PRINCESS JOAN
1930
Built by Fairfield Co., Glasgow, Scotland
Length: 365' Beam: 52' Draft: 25' Tonnage: 5251

A pair of handsome sister-ships, Princess Elizabeth and Princess Joan, also arrived at their home port of Victoria from Great Britain in 1930- for CPR coastal
service, also products of the Fairfield yard.  These 365 foot three-funnel vessels were driven by twin screws and quadruple-expansion engines giving them a
service speed of 161/2 knots.  First used in the famous CPR midnight sailings between Victoria and Vancouver, they also became known to thousands of
tourists as the last of the CPR steamers to operate on the winter Seattle-Victoria run.
Gordon Newell, the HW McCurdy Marine History of the Pacific
Northwest, page 400.

The Canadian Pacific steamship Princess Joan while outbound with 400 passengers from Vancouver to Victoria, rammed and sank the small coastal freight
steamer
Squid on the night of October 12. The freighter, owned by Frank Waterhouse & Co., was transporting 25 tons of dynamite to the Brittania Mining &
Smelting Co. in Howe Sound when the accident occurred near Point Grey, Vancouver. The dynamite did not explode and no lives were lost, the
Princess Joan
taking the five-man crew safely off the
Squid. Gordon Newell, "Maritime Events of 1943-1944," H. W. McCurdy Marine History of the Pacific
Northwest.Seattle: Superior Publishing Company, 1966. p. 520.
On the evening of February 25th, 1959, the steamship Princess Elizabeth left
Seattle on the final voyage in year-round passenger service between that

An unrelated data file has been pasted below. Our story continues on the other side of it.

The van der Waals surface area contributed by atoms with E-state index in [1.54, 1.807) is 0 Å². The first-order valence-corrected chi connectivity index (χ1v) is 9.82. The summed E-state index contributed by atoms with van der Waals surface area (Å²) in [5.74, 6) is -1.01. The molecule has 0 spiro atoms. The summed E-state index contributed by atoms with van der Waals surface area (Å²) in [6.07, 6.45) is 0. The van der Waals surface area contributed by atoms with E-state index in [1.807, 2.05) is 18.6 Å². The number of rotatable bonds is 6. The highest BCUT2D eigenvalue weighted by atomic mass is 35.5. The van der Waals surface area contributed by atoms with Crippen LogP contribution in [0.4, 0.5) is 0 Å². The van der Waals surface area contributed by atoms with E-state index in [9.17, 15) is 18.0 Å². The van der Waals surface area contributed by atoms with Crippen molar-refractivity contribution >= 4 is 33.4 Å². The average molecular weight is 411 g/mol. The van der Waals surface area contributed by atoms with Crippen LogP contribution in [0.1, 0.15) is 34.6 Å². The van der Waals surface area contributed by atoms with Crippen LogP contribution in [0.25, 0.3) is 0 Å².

port and Victoria, which had been inaugurated on January 20th, 1904  by the
Princess Beatrice. The breaking of this maritime link of well over half a
century passed almost unnoticed in Seattle, although the Washington State
Ferry
Quinault altered her course to salute the departing three stacker as did
the tugs  
Carol Foss and Shannon Foss. The harbor launch Susan Jane,
operated by maritime photographer Joe Williamson, who has recorded most
important Puget Sound maritime events for the past 30 years, also escorted
the Princess from Elliott Bay.  The
Princess Joan and Princess Elizabeth were
laid up at Victoria and subsequently disposed of.  This also terminated the
famous midnight sailings of these steamers between Victoria and Vancouver.  
Service on the Seattle-Victoria route continued during the summer months
only, maintained by the splendid day liners
Princess Marguerite and Princess
Patricia
. All winter service between Victoria and Vancouver was also canceled
at this time, but heavy protests from provincial and local governments
resulted in an agreement by the company to continue service on a limited
basis of one round trip daily by the
Princess Marguerite or Princess Patricia.
The Vancouver-Nanaimo ferry service by
Princess of Vancouver and Princess
of Nanaimo
continued. Gordon Newell, the HW McCurdy Martime History
of the Pacific Northwest, page 634.

The CPR three-funneled coast steamship Princess Joan and Princess
Elizabeth, in layup since the abandonment of the Vancouver-Victoria and
winter triangle routes, were sold to the Epirotiki Line of Greece and placed in
excursion service to the Greek Inlands with three other old B.C. Coastal
liners,
Princess Alice, Princess Adelaide and Princess Charlotte. The two
latest acquisitions were renamed Pegasus and Hermes.
Page 652.

FINAL DISPOSITION
1961: sold to Epirotiki Line, reanmed Hermes and rebuilt with one funnel.
1974: Scrapped.

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